provided as part of the information transmitted from the satellites. Because 
the satellites and the receivers rotate at different rates (unlike the 
Mossbauer experiments), a correction for the motion of the receiver during the 
transit time is required. This correction is generally referred to as a Sagnac 
correction, since it adjusts for anisotropy of the speed of light as far as the 
receiver is concerned. Why is there no requirement for a Sagnac correction due 
to the earth?s orbital motion? Like the transit time in the spinning M
 experiments, any such effect would be completely canceled by the 
orbital-velocity effect on the satellite clocks.

There are two differences, which must be considered when dealing with GPS. 
First, instead of frequencies, GPS deals with the integrated frequency or 
difference in transit time. Second, the satellite source and receiver do not 
rotate at the same rate. But these differences are easily analyzed; and we find 
that, just as with spinning Mossbauer experiments, the GPS system provides us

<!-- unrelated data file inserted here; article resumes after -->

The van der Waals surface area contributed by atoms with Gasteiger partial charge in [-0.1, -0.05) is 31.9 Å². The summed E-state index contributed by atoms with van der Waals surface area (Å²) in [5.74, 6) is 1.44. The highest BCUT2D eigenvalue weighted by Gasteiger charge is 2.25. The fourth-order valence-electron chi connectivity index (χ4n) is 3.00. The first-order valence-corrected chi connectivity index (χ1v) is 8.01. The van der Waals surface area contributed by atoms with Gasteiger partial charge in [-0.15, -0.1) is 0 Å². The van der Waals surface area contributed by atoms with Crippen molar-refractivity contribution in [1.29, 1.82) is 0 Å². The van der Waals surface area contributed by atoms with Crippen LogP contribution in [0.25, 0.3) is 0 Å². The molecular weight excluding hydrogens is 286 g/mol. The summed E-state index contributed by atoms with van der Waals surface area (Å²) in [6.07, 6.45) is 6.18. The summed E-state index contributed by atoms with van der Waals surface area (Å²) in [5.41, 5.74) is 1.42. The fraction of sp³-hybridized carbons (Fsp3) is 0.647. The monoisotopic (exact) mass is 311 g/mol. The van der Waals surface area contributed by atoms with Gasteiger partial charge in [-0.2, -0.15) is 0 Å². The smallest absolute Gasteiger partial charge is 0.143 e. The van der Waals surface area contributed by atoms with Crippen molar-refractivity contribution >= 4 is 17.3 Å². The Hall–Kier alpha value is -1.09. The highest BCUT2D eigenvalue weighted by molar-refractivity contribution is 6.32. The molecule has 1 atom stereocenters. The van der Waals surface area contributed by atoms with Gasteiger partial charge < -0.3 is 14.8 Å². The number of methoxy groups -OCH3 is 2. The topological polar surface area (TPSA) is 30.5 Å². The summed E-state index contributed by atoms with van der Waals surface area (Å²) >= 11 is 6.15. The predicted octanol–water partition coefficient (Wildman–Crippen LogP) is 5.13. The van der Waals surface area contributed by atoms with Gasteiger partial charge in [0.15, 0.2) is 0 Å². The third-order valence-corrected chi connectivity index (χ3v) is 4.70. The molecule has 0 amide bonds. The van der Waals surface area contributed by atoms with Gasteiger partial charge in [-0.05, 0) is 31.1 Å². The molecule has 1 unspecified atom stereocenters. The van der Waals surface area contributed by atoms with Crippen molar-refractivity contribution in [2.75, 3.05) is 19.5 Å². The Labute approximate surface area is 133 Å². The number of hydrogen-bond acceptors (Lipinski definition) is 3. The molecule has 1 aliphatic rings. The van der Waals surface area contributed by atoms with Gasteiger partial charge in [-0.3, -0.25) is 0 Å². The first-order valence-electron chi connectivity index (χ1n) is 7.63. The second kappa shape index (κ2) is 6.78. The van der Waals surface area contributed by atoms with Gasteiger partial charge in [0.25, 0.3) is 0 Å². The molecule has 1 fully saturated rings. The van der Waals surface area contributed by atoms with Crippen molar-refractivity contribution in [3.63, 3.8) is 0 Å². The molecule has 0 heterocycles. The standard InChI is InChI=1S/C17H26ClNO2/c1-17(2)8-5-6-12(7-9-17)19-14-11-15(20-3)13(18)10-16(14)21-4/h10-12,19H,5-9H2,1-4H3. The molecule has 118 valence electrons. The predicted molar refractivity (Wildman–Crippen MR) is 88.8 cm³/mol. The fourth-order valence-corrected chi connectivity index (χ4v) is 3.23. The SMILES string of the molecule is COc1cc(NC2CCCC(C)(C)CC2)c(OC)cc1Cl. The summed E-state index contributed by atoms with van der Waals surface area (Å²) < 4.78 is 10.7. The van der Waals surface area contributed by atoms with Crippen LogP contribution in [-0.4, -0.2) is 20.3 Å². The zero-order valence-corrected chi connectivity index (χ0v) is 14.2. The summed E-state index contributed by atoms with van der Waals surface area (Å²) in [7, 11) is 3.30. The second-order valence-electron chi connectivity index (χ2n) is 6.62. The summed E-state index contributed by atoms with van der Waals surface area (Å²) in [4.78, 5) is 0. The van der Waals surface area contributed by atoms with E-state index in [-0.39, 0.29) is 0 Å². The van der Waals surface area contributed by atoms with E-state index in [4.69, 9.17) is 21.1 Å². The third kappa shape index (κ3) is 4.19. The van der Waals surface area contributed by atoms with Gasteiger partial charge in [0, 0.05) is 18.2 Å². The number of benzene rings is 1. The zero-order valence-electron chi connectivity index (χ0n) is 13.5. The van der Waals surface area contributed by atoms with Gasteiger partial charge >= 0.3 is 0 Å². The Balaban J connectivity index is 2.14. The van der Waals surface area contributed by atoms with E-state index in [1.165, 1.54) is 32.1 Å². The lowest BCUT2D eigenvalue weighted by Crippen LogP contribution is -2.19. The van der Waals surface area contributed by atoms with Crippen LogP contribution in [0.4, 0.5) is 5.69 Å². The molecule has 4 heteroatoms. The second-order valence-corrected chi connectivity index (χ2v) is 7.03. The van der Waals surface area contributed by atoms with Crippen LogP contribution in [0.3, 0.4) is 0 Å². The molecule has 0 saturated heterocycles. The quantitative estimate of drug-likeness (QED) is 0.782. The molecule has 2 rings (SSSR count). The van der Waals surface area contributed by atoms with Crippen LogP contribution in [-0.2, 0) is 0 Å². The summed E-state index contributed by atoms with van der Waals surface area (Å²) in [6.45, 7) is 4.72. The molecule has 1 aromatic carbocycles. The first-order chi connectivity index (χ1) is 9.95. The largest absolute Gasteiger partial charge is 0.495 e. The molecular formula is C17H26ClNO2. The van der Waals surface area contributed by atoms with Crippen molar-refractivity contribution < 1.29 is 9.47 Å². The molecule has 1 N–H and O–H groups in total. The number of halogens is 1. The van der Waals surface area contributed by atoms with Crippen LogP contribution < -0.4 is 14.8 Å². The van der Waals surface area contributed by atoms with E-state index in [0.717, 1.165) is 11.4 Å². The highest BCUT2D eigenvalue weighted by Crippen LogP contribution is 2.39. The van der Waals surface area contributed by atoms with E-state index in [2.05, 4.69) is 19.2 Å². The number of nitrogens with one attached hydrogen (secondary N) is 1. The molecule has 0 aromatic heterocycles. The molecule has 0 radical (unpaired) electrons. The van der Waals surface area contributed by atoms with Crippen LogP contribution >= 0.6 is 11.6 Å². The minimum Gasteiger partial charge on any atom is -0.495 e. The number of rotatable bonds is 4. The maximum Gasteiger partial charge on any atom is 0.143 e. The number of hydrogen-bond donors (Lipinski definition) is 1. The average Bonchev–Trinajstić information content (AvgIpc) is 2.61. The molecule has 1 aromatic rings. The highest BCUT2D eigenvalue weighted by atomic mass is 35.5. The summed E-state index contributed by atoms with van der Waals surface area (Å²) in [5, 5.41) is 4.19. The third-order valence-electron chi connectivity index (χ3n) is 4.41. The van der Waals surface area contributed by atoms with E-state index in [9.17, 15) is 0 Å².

with no direct evidence about the presence or absence of ether drift.

Finally, analysis of the Global Positioning System and its ranging measurements 
is a natural precursor toward the analysis of the more complicated Very Long 
Baseline Interferometry (VLBI) range difference measurements. The VLBI 
experiments extend the phenomena of interest to aberration effects as well as 
the Sagnac effect

To prevent the equations from becoming too complex, a simplified VLBI system, 
with the VLBI receivers located at the same latitude, is analyzed in the VLBI 
Section below. All of the significant features of the more complicated general 
situation are exhibited by this simplified analysis. As with the prior systems, 
it is found that the VLBI experiments are moot as far as direct evidence is 
concerned for the existence or absence of any ether drift. 

However, there are some significant lessons to be learned in the analysis 
process and some substantial indirect evidence for the presence of an ether 
drift. Thus, the CBR is not the only reason for believing that the speed of 
light is not isotropic on the surface of the earth.

The Spinning Mossbauer Experiments